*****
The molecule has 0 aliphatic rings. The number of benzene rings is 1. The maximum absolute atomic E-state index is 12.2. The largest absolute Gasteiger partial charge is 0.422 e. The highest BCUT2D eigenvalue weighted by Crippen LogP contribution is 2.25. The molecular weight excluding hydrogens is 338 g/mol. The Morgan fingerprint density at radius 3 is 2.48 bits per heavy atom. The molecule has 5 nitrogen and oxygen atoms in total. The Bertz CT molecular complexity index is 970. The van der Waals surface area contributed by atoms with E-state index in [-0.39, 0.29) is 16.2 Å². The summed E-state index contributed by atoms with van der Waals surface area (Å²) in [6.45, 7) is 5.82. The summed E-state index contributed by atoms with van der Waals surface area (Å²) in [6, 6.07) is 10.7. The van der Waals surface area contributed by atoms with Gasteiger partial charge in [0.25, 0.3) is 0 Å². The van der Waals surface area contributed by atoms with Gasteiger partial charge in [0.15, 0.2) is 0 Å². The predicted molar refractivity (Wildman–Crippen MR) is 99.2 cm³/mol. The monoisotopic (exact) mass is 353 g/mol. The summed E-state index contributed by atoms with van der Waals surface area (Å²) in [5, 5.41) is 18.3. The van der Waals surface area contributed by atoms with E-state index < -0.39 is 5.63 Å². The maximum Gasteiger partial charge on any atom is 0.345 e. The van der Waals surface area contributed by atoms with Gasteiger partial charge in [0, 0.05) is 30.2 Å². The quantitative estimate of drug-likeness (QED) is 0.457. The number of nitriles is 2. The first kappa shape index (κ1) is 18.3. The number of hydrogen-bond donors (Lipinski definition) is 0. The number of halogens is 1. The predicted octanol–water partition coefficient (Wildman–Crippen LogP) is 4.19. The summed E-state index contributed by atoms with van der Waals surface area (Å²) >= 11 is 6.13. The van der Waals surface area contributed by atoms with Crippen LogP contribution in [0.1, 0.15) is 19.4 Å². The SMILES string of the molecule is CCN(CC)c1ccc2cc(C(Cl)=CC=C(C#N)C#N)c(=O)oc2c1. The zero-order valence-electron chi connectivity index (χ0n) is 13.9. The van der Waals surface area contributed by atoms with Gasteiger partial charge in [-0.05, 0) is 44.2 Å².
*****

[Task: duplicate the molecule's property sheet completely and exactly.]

The molecule has 0 aliphatic rings. The number of benzene rings is 1. The maximum absolute atomic E-state index is 12.2. The largest absolute Gasteiger partial charge is 0.422 e. The highest BCUT2D eigenvalue weighted by Crippen LogP contribution is 2.25. The molecular weight excluding hydrogens is 338 g/mol. The Morgan fingerprint density at radius 3 is 2.48 bits per heavy atom. The molecule has 5 nitrogen and oxygen atoms in total. The Bertz CT molecular complexity index is 970. The van der Waals surface area contributed by atoms with E-state index in [-0.39, 0.29) is 16.2 Å². The summed E-state index contributed by atoms with van der Waals surface area (Å²) in [6.45, 7) is 5.82. The summed E-state index contributed by atoms with van der Waals surface area (Å²) in [6, 6.07) is 10.7. The van der Waals surface area contributed by atoms with Gasteiger partial charge in [0.25, 0.3) is 0 Å². The van der Waals surface area contributed by atoms with Gasteiger partial charge in [0.15, 0.2) is 0 Å². The predicted molar refractivity (Wildman–Crippen MR) is 99.2 cm³/mol. The monoisotopic (exact) mass is 353 g/mol. The summed E-state index contributed by atoms with van der Waals surface area (Å²) in [5, 5.41) is 18.3. The van der Waals surface area contributed by atoms with E-state index < -0.39 is 5.63 Å². The maximum Gasteiger partial charge on any atom is 0.345 e. The van der Waals surface area contributed by atoms with Gasteiger partial charge in [0, 0.05) is 30.2 Å². The quantitative estimate of drug-likeness (QED) is 0.457. The number of nitriles is 2. The first kappa shape index (κ1) is 18.3. The number of hydrogen-bond donors (Lipinski definition) is 0. The number of halogens is 1. The predicted octanol–water partition coefficient (Wildman–Crippen LogP) is 4.19. The summed E-state index contributed by atoms with van der Waals surface area (Å²) >= 11 is 6.13. The van der Waals surface area contributed by atoms with Crippen LogP contribution in [0.1, 0.15) is 19.4 Å². The SMILES string of the molecule is CCN(CC)c1ccc2cc(C(Cl)=CC=C(C#N)C#N)c(=O)oc2c1. The zero-order valence-electron chi connectivity index (χ0n) is 13.9. The van der Waals surface area contributed by atoms with Gasteiger partial charge in [-0.05, 0) is 44.2 Å².